Title: Castle in the Sky
A girl, on the run from sky pirates and government agents, literally falls into the life of a young boy. High adventure (pun intended) ensues as all the characters work toward finding the lost floating city of Laputa.
Ages 9 and up
Director Hayao Miyazaki is known as the Walt Disney of Japan and with good reason; his anime are, for the most part, excellent family fare and serious anime fans often consider his work to be focused at younger audiences. I wouldn’t disagree and as a parent of younger children I’m happy to have Miyazaki to turn to as opposed to something like Mobile Suit Gundam. Having said that however, Castle in the Sky is solidly above all-ages films like Totoro or Ponyo.
Guns and gun violence as well as sometimes cartoonish brawling are easily the most significant concerns for parents with Castle in the Sky. Although, despite all the shootouts, there are no dead bodies shown. There is a significant amount of property destruction throughout the film and the main villain, Muska, gets pretty creepy near the end in a “Fools! I will destroy them all!” kind of way. He, of course, meets a bad end.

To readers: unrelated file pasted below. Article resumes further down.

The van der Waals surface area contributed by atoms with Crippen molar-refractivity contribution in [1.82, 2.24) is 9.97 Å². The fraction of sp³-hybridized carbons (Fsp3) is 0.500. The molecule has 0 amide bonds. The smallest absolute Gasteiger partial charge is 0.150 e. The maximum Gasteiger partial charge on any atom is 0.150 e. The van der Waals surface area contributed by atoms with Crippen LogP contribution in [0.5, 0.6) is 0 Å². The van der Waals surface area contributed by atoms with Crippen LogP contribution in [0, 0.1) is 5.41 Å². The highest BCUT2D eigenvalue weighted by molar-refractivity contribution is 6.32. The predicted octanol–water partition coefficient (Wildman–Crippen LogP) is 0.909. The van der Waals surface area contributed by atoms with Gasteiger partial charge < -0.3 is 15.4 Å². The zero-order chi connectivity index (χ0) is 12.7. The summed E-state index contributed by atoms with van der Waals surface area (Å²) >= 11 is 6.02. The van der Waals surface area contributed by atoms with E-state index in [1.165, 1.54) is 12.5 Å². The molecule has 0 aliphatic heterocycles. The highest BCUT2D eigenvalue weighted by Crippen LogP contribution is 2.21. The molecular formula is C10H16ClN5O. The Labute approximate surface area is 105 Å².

Our kids were perhaps too young when we first tried this one – we were riding high after a string of successes with Miyazaki films like Totoro and Kiki’s Delivery Service. There are guardian robots on Laputa (spoiler alert! – they find the Castle in the Sky) that may seem somewhat sinister at first but when an invading army destroyed one of them our kids lost it. They were inconsolable so we had to stop watching – and these are not cute interactive robots like R2D2 or C3PO, they are silent lumbering sentinels but our kids managed to make an emotional connection with it nonetheless.
Castle in the Sky is my favorite Miyazaki movie so far although Howl’s Moving Castle is right up there as well. In addition to his fondness for cities that appear to be straight out of Paris in the 1800s Miyazaki has a fascination with aviation in general and fantastic flying ships in particular. Some of his aircraft, while quite beautiful, are also completely impractical. But hey, if you’re going to go to the trouble of animating a whole film why not fill it with impossible things that are only limited by your imagination? When your kids are ready for it I would highly recommend Castle in the Sky for exciting adventure and epic fantasy.
Do you agree or disagree with my assessment or have something to add?
Scroll down just a little…the comments are Right There!
Let me know what you think.